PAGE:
Data from: Mitotic recombination and rapid genome evolution in the invasive forest pathogen Phytophthora ramorumm
Dale, Angela L. et al. (2019), Data from: Mitotic recombination and rapid genome evolution in the invasive forest pathogen Phytophthora ramorumm, Dryad, Dataset, https://doi.org/10.5061/dryad.d81073k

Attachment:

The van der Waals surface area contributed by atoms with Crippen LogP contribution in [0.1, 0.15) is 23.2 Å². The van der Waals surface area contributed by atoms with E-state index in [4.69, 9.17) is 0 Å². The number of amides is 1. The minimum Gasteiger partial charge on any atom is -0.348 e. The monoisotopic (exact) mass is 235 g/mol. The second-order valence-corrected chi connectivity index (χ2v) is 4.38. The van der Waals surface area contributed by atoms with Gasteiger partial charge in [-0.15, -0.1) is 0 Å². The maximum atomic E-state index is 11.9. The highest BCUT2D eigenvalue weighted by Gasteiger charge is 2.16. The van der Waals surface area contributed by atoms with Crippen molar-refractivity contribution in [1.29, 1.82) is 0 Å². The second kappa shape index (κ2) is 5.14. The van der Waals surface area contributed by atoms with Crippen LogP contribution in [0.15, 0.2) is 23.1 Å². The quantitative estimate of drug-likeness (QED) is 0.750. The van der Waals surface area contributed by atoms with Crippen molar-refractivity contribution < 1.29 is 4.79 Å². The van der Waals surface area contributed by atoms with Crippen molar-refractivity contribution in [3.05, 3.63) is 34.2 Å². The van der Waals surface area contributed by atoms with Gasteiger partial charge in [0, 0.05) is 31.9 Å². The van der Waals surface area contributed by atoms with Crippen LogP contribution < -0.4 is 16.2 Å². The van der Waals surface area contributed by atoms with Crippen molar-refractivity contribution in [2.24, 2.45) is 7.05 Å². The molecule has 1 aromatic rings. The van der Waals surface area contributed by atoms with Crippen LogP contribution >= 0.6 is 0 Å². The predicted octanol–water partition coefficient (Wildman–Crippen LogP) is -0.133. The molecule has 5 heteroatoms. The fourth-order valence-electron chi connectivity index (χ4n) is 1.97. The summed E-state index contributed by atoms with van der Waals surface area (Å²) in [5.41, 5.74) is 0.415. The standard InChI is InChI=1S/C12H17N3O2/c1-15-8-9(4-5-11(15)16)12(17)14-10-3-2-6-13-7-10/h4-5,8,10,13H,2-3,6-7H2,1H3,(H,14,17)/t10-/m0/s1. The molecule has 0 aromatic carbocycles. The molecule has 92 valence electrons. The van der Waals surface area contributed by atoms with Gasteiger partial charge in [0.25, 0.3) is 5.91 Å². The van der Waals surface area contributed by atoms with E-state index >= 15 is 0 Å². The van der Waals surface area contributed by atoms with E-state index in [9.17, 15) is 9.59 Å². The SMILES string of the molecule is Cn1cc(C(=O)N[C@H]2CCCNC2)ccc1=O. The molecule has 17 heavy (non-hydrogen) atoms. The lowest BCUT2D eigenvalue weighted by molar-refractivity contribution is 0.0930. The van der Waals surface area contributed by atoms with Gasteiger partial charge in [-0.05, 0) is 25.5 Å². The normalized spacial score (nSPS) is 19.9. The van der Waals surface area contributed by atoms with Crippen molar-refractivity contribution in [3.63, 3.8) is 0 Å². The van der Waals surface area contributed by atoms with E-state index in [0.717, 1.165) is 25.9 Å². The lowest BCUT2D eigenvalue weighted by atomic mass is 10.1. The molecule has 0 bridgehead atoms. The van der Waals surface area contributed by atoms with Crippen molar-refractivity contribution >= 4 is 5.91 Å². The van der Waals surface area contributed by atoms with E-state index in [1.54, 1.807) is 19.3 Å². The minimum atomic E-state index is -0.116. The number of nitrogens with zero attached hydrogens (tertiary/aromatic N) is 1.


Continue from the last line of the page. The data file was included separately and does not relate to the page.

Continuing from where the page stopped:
Invasive alien species often have reduced genetic diversity and must adapt to new environments. Given the success of many invasions, this is sometimes called the genetic paradox of invasion. Phytophthora ramorum is invasive, limited to asexual reproduction within four lineages, and presumed clonal. NA1 is responsible for sudden oak death in the USA, NA1, NA2 and EU1 are responsible for ramorum blight in the USA and Canada and EU1 and EU2 are responsible for sudden larch death and blight in Europe. We sequenced 107 genomes to determine how this pathogen can overcome the invasion paradox. Mitotic recombination (MR) associated with transposons and low gene density has generated runs of homozygosity (ROH) affecting 2698 genes, resulting in novel genotypic diversity within the lineages. One ROH enriched in putative pathogenicity genes was fixed in NA1. An independent ROH affected the same scaffold in EU1 suggesting an MR hotspot and selection target. EU1 individuals with and without the ROH may differ in aggressiveness. Non-core regions (not shared by all lineages) had signatures of accelerated evolution and were enriched in putative pathogenicity genes and transposons. There was a striking pattern of gene loss, including all effectors, in the non-core EU2 genome. Positive selection was observed in 8.0% of RxLR and 18.8% of Crinkler effector genes compared with 0.9% of the core eukaryotic gene set. We conclude that the P. ramorum lineages are diverging via a rapidly evolving non-core genome and the invasive asexual lineages are not clonal, but display genotypic diversity caused by MR.